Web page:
Corruption is uniquely reprehensible in a democracy because it violates the system's first principle, which we all learned back in the sunshiny days of elementary school: that the government exists to serve the public , not particular individuals. We Are the Government, insisted the title of a civics primer published in the earnest year of 1945.
"The White House belongs to you," its dust jacket told us. "So do all the other splendid buildings in Washington, D.C." This idea runs so deep in the American grain that many of us can't bring ourselves to question it, even in this disillusioned age. Republicans and Democrats may fight over how big government should be and exactly what it should do, we tell ourselves, but surely everyone shares those baseline good intentions, that simple devotion to the public interest.
We continue to believe this despite such massive evidence to the contrary as the career of Jack Abramoff, the conservative lobbyist whose feats of corruption have been unreeling in newspaper and congressional investigations for years. On January 3, 2006, Abramoff pled guilty to bribing a member of Congress, evading taxes, and defrauding his clients, but what made his case memorable were the incredible details: the millions of dollars Abramoff and his confederates casually squeezed out of clients, the luxury restaurant he opened in order to hand out the goodies more efficiently, the golf trips to Scotland, the gleeful contempt he expressed for nearly everyone in his voluminous emails, and, later, the desperate wriggling of prominent Republicans as they tried to deny their old pal.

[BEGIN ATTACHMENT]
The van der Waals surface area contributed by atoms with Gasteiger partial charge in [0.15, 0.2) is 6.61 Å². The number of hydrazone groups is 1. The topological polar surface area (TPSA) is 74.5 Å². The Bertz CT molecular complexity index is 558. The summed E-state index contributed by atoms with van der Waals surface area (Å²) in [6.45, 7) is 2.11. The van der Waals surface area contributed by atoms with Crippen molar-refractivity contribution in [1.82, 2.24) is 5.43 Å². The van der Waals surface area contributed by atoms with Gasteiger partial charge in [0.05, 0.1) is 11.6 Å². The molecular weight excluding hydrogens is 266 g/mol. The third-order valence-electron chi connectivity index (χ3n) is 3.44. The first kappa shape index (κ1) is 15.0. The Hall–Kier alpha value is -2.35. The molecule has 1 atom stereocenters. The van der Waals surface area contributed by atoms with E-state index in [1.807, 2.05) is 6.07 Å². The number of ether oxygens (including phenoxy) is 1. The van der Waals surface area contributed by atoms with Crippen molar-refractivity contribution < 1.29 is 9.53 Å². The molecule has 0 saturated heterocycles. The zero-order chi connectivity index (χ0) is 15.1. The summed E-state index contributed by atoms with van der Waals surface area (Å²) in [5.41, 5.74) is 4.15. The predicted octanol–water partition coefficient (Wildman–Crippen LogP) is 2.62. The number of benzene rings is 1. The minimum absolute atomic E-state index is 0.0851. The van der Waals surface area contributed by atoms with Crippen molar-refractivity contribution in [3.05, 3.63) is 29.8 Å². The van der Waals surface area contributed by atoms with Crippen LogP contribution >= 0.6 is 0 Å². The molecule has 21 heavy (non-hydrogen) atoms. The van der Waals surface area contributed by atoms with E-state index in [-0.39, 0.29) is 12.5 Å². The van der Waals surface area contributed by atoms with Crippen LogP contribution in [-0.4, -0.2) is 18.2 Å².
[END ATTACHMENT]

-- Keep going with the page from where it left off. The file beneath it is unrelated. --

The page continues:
Journalistic coverage of the Abramoff affair has clung reliably to the "bad apple" thesis, in which the lobbyist's sins are carefully separated from the movement of which he was once a prominent part. What Abramoff represented, we read, was "greed gone wild." He "went native." He was "sui generis," a one-of-a-kind con man, "engaged in bizarre antics that your average Zegna-clad Washington lobbyist would never have dreamed of."